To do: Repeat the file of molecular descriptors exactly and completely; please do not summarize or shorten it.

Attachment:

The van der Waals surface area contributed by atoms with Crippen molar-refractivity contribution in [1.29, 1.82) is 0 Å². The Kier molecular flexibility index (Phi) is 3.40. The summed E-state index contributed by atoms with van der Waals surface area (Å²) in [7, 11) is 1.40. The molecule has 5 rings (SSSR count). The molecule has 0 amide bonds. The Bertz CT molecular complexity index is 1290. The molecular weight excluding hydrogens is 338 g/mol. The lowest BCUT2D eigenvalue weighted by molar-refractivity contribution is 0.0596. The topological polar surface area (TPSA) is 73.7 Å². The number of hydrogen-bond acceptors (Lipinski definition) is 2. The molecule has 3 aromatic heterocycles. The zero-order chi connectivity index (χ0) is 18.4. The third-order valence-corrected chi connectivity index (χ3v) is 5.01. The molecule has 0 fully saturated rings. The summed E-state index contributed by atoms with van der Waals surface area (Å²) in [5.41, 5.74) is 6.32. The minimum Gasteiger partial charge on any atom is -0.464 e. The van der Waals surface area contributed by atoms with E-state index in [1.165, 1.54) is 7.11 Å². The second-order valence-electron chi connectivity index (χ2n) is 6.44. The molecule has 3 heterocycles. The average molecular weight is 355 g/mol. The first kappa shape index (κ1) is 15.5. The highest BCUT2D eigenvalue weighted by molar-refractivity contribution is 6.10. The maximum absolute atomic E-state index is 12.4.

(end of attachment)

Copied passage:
The van der Waals surface area contributed by atoms with Crippen molar-refractivity contribution in [1.29, 1.82) is 0 Å². The Kier molecular flexibility index (Phi) is 3.40. The summed E-state index contributed by atoms with van der Waals surface area (Å²) in [7, 11) is 1.40. The molecule has 5 rings (SSSR count). The molecule has 0 amide bonds. The Bertz CT molecular complexity index is 1290. The molecular weight excluding hydrogens is 338 g/mol. The lowest BCUT2D eigenvalue weighted by molar-refractivity contribution is 0.0596. The topological polar surface area (TPSA) is 73.7 Å². The number of hydrogen-bond acceptors (Lipinski definition) is 2. The molecule has 3 aromatic heterocycles. The zero-order chi connectivity index (χ0) is 18.4. The third-order valence-corrected chi connectivity index (χ3v) is 5.01. The molecule has 0 fully saturated rings. The summed E-state index contributed by atoms with van der Waals surface area (Å²) in [5.41, 5.74) is 6.32. The minimum Gasteiger partial charge on any atom is -0.464 e. The van der Waals surface area contributed by atoms with E-state index in [1.165, 1.54) is 7.11 Å². The second-order valence-electron chi connectivity index (χ2n) is 6.44. The molecule has 3 heterocycles. The average molecular weight is 355 g/mol. The first kappa shape index (κ1) is 15.5. The highest BCUT2D eigenvalue weighted by molar-refractivity contribution is 6.10. The maximum absolute atomic E-state index is 12.4.